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Ascorbic Acid 2-phosphat (Asc2P) is a rare form of vitamin C that is very effective in slowing down the shortening of telomeres in vitro.

A study has shown that the repetitive addition of Asc2P to human endothelial cells in vitro slows down the shortening of telomeres by 52-62%. The authors have put forward the hypothesis that the slowing down of the shortening comes from the capacity of Asc2P to fight against free radicals and to prevent the shortening the telomeres which is a result of damages caused by free radicals and not by the cell division process.

The Asc2P is in fact a very special form of vitamin C – it is around 20 times stronger than the classic form of vitamin C (L-Ascorbic acid) and has specific properties such as the capacity to easily penetrate into the interior of cells and to protect it against intracellular oxidation.

The research center of the Hiroshima University, led by the scientist K Furumoto from the department of cellular biology, has clearly shown that Asc2P notably reduces the decline of telomerase levels linked to age. Telomerase is the enzyme that prevents the shortening of the chromosomes (telomeres). Nowadays, this shortening is considered to be the major cause of ageing.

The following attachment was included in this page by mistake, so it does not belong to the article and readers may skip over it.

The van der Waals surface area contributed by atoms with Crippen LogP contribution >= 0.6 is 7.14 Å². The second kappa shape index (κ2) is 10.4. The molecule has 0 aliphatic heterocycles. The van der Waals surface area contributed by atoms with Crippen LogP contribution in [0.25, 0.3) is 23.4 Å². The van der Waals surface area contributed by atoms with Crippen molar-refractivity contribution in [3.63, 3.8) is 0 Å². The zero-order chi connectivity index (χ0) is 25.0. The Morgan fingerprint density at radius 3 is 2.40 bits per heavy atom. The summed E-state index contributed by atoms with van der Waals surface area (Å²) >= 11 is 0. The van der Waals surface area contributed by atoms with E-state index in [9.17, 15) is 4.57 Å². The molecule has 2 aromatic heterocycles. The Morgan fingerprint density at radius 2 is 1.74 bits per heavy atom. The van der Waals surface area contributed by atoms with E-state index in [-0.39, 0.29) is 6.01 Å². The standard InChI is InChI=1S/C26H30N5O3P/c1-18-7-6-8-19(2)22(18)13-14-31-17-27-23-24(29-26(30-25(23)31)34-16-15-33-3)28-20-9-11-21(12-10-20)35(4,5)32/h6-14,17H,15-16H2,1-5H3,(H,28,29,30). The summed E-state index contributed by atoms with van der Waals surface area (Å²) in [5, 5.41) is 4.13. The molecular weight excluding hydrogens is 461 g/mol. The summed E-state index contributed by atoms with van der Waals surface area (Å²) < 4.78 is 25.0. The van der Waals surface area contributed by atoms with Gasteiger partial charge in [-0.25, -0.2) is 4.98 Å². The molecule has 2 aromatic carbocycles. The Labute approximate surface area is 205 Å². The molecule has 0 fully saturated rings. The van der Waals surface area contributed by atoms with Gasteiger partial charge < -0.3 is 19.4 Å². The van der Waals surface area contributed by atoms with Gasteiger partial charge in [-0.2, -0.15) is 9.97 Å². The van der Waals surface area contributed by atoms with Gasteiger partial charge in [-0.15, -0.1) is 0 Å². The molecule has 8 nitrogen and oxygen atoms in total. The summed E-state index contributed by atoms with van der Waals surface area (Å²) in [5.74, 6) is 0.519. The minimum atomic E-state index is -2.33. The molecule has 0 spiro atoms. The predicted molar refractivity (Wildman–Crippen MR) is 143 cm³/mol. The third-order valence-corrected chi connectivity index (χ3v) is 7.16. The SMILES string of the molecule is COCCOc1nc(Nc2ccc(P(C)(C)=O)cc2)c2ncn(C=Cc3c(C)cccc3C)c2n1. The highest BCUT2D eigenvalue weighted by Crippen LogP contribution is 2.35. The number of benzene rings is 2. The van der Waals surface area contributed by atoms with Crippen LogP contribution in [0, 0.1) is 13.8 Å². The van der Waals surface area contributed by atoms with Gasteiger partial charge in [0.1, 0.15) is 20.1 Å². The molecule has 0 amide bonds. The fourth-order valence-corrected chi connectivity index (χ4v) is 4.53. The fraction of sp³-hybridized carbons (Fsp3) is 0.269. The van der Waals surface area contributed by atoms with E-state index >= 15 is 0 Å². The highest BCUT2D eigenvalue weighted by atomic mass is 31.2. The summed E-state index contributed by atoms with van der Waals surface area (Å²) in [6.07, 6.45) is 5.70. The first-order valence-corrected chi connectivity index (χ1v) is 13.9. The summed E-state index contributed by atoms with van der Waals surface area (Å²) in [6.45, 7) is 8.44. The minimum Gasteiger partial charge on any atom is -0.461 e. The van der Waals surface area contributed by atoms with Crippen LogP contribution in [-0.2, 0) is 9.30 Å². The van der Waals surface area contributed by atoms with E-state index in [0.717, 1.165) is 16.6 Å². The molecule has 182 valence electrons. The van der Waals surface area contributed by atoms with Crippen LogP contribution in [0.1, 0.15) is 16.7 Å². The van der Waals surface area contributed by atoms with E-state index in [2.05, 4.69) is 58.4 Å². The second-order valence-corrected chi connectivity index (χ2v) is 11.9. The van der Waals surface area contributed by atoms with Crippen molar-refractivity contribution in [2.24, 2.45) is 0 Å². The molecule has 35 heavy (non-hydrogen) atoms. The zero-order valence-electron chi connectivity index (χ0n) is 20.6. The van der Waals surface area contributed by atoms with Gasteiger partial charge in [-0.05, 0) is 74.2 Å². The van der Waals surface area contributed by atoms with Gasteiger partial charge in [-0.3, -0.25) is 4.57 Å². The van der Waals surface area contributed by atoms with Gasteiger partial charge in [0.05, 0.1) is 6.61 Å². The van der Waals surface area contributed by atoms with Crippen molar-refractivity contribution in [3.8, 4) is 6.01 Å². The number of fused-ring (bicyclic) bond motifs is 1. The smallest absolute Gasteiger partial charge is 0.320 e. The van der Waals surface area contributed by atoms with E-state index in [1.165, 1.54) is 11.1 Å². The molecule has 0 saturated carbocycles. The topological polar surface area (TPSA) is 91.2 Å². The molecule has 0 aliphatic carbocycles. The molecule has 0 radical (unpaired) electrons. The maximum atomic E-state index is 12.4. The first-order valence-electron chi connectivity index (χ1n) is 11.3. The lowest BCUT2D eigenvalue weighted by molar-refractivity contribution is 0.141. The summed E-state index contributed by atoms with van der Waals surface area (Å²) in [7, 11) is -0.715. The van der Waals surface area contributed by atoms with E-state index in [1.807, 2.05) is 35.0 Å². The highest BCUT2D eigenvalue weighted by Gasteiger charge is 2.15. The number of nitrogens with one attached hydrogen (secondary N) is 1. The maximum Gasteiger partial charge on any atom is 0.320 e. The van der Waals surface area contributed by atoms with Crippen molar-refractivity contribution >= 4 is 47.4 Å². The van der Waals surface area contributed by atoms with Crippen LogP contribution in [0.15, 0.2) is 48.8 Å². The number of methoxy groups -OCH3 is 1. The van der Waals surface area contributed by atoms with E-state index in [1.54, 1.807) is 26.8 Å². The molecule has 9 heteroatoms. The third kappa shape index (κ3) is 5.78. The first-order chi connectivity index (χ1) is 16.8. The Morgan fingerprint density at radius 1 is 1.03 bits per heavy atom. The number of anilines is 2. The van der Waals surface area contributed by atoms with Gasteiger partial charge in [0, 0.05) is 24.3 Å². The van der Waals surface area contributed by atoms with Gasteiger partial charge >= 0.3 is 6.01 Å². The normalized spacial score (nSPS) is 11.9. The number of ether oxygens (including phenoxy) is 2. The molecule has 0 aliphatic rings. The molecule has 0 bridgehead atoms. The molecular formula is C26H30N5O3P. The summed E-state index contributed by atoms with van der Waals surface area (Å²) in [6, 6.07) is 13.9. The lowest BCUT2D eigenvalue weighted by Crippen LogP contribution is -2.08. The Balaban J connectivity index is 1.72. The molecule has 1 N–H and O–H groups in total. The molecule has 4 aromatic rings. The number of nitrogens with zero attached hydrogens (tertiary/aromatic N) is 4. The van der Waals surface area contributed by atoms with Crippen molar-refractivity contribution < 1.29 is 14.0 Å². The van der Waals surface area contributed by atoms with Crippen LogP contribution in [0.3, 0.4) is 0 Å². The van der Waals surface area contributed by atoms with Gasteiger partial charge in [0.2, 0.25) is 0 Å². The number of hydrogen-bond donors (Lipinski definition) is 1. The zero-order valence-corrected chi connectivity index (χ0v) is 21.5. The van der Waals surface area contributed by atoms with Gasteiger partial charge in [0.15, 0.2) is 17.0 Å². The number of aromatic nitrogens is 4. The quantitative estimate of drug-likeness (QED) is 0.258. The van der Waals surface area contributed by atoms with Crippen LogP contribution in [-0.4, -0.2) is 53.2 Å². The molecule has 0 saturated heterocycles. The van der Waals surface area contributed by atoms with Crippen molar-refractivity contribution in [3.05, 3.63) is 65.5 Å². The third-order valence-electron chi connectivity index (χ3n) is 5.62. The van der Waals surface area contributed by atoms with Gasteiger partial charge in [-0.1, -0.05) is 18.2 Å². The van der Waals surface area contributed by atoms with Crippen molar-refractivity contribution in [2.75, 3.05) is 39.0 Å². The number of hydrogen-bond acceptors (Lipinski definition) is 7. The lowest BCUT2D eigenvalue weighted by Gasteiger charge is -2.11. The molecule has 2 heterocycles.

In vitro studies have shown that the addition of Asc2P to human endothelial vascular cells prevents – via suppression of intracellular oxidative stress – the shortening of telomeres by up to 62%. Whereas the L-ascorbin acid, the natural form of vitamin C, does not have such an effect, since it does have less capacity to penetrate into cells. Furthermore, the Asc2P form of the vitamin C prevents the cell from increasing in size, an important indicator of cellular senescence.

Due to its characteristics and its non-toxicity, the "super-vitamin C" is a strongly recommended supplement thanks to its action as a vitamin. It also has anti-ageing effects.